Tips around the world
Overseas travel is a great way to both broaden the mind and have a lot of fun discovering different parts of the world, but knowing how to behave in foreign countries can be a minefield. One of the areas which causes the most confusion is tipping; namely whether to tip at all, how much and to whom.
As most European countries have minimum wage legislation, waiting and hotel staff do not rely on tips to pay their wages. Tips are seen as a welcome bonus though. In restaurants, where service charge has not been added to the bill already, most customers will round the bill up or leave around 10% of the bill as a tip. If the service has been particularly poor, there is no obligation to tip at all, and even where the service charge has been added to the bill you can refuse to pay it. Taxi drivers will expect to have the bill rounded up by a couple of pounds or euros, and for bellboys in hotels the tip should be a similar amount. In coffee shops and bars an increasingly common practice is to have a jar or saucer by the cash register where spare coins can be left to be later shared between all of the staff.
The tipping situation in Asia can be very confusing. In Japan, tipping is not part of the culture and you will not be expected to leave money on the table in a restaurant or tip hotel staff. Waiters and hotel staff will refuse the tip and hand it back to you. In Thailand the situation is different again. Tips are not expected, but it is common to round up to the nearest 10 baht for a taxi fare, leave a small gratuity after a meal or leave a 20 or 50 baht note for chambermaids or hotel bellboys. China has a strict policy of no tipping and to many workers offering a tip is insulting as it implies their employer is not paying a fair wage. In Hong Kong though, tipping is the norm and rounding up to the nearest Hong Kong dollar, or leaving 10% in the restaurant is the easiest way to manage the situation.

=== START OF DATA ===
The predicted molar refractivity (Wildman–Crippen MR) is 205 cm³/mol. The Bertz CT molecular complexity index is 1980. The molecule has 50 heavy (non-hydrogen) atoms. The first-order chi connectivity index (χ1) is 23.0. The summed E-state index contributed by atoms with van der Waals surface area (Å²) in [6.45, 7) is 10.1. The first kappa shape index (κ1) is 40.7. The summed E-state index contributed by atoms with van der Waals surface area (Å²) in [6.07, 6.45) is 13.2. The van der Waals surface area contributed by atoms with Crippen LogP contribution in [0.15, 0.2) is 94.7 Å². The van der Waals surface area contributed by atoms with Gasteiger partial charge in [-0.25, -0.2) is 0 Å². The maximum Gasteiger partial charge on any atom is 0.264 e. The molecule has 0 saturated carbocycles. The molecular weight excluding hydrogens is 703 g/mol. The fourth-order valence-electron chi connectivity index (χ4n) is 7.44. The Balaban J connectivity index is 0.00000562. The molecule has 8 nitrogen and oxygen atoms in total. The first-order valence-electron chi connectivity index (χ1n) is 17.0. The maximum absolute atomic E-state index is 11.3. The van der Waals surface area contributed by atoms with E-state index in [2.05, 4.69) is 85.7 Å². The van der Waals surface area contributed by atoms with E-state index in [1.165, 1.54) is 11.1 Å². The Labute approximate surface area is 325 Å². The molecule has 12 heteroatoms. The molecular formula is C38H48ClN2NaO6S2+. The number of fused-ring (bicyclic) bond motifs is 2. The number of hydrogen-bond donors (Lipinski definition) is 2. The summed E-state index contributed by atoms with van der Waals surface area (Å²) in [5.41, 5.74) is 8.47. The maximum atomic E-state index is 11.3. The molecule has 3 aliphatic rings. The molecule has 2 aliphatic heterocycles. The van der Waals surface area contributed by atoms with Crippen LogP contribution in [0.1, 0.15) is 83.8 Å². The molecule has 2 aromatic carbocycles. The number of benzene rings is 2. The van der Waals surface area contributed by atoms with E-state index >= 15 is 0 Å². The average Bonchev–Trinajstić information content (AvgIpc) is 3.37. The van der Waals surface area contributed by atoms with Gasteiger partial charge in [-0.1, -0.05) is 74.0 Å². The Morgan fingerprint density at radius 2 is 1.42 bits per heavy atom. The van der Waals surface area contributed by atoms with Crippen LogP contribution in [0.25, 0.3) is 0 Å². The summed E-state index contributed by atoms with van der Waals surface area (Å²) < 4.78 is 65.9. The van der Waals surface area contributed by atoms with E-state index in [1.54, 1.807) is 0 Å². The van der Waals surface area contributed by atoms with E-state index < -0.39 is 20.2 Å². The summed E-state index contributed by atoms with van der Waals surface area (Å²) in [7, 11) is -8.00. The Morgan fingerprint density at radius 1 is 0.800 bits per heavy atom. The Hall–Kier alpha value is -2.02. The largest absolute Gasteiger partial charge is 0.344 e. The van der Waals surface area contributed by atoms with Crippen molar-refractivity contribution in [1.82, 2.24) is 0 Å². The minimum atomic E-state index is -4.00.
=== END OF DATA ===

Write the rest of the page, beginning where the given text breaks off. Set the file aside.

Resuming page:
Australia and New Zealand
Tipping in restaurants in Australia is not common practice, unless you are dining in a particularly expensive restaurant. For taxis and cafes, tipping again is not expected but most locals will round up the bill to the nearest dollar or tell the taxi driver to keep the change. The situation in New Zealand is broadly similar.
Wages in countries such as Mexico are low, and many hospitality sector workers rely on tips to pay their bills. Taxi drivers are not generally tipped, but in a restaurant the standard tip is between 10% and 15% of the bill. For hotel stays, have a ready supply of US dollars as it is common to hand between $1 and $2 to bellboys, chambermaids or bartenders.
This entry was posted on Saturday, October 8th, 2011 at 8:31 am and is filed under Guest travel articles. You can follow any responses to this entry through the RSS 2.0 feed. Responses are currently closed, but you can trackback from your own site.